Quilting usually helps.  Above you see some simple blocks I've made and auditioned with possible backgrounds.  These fabrics are all reproductions--modern designers' attempts to create fabrics like those we might have found in the nineteenth century.  The 150th anniversary of the American Civil War brought out an explosion of reproductions along with quilt designs that are true to period.  But as you can see, repros (as we affectionately call them) are safe.  Colour theorists would say that their shades are similar:  basically, the same amount of grey has been added to them (except for the red).  As well, the available colours are fairly limited, partly because reliable dyes were limited.  Red, brown, gold (sometimes called cheddar) and blue are the usual suspects, sometimes eked out by poison green (of a distinctly yellow hue), mauves, oranges, and cinnamon pinks.   Safe, not sunny, not an antidote to days and days of cloud.



So I decided not to play it safe and to get out Lucie Summers' Quilt Improv and some wild fabrics I've been collecting--lots of turquoise and yellow-green, some fairly wild chintz.  Summers' wonderful book gives you some slightly organized ways of "making it up as you go along."  One of these, on the left, has you make a block of diagonal stripes of different widths.  When you put four of them together, you get the perception of squares, even if you haven't organized your values.  Another strategy, in the middle, is to create chevrons by lining up your fabrics at a 45 degree angle.  Or you can make traditional log cabin blocks, changing the width of your strips to suit a desire for quiet or emphasis, to punctuate the block with a skinny hit of deep colour or use wide sections of pastels to provide quieter spaces.  Log Cabin blocks usually begin with a red square; then you surround these with straight, same-sized logs.  It's a highly organized block.  in the example up top, I asked what would happen to their geometry if you started with a wonky rectangle and didn't use straight "logs."  The result is probably unusable in a quilt, but it was a crazy kind of fun that generated its own light.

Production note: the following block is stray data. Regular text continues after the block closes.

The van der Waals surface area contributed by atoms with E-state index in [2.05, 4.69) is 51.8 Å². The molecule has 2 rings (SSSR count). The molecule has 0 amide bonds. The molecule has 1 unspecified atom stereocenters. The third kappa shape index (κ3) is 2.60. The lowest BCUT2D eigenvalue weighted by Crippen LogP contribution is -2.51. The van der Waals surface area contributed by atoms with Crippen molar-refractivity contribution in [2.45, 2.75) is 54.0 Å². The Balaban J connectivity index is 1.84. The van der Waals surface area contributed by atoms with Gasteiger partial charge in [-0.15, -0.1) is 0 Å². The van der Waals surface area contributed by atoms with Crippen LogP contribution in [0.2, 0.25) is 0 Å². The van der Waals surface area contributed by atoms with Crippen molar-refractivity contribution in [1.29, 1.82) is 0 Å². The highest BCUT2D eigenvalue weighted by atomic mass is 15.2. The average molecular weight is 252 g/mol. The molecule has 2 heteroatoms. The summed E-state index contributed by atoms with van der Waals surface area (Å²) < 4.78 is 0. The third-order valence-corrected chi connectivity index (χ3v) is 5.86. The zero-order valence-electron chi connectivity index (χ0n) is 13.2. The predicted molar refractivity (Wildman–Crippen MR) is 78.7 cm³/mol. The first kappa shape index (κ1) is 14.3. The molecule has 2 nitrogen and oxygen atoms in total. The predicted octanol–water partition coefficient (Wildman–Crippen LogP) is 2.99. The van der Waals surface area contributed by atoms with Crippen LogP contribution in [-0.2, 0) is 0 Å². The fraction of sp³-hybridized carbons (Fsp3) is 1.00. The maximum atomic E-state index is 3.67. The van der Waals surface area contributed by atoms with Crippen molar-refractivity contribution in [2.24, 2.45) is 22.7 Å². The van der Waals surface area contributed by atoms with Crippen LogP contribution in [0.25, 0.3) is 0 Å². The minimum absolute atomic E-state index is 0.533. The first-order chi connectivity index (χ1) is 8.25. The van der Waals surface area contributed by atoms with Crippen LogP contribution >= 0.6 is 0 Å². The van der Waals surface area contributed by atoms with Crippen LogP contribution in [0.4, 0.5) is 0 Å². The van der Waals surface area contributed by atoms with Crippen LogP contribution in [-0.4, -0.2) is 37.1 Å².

Unlike repros, this is very risky, yet somehow I'm not sure you can do it wrong.  Summers, who lives in Sussex England chooses colours that are very clear, and fabrics that are often geometric, so I brought in Kathy Doughty from Australia who runs a quilt shop called "Material Obsessions."  Doughty makes funky boho quilts, choosing to put fabrics together less because they "go," than because they have a similar kind of energy.  Summers is great with colour, but Doughty is more interested in the surprising, playful juxtaposition. 

Making these few blocks has been my best invention of sunshine, taking play, chance, the unfamiliar, the unscripted, and putting them in my mental kaleidoscope to see what comes out.  At this point, I have no idea how they are going to go together or whether they will even make a quilt--though that wild chintz I'm auditioning for a background looks promising.  They make me smile.  This is sunshine.

1 comment:

  1. what a wonderful way to create sunshine. And it gives you light over and over again. Like my dad used to say about firewood "It warms you at least four times - when you cut, when you split, when you haul and when you burn."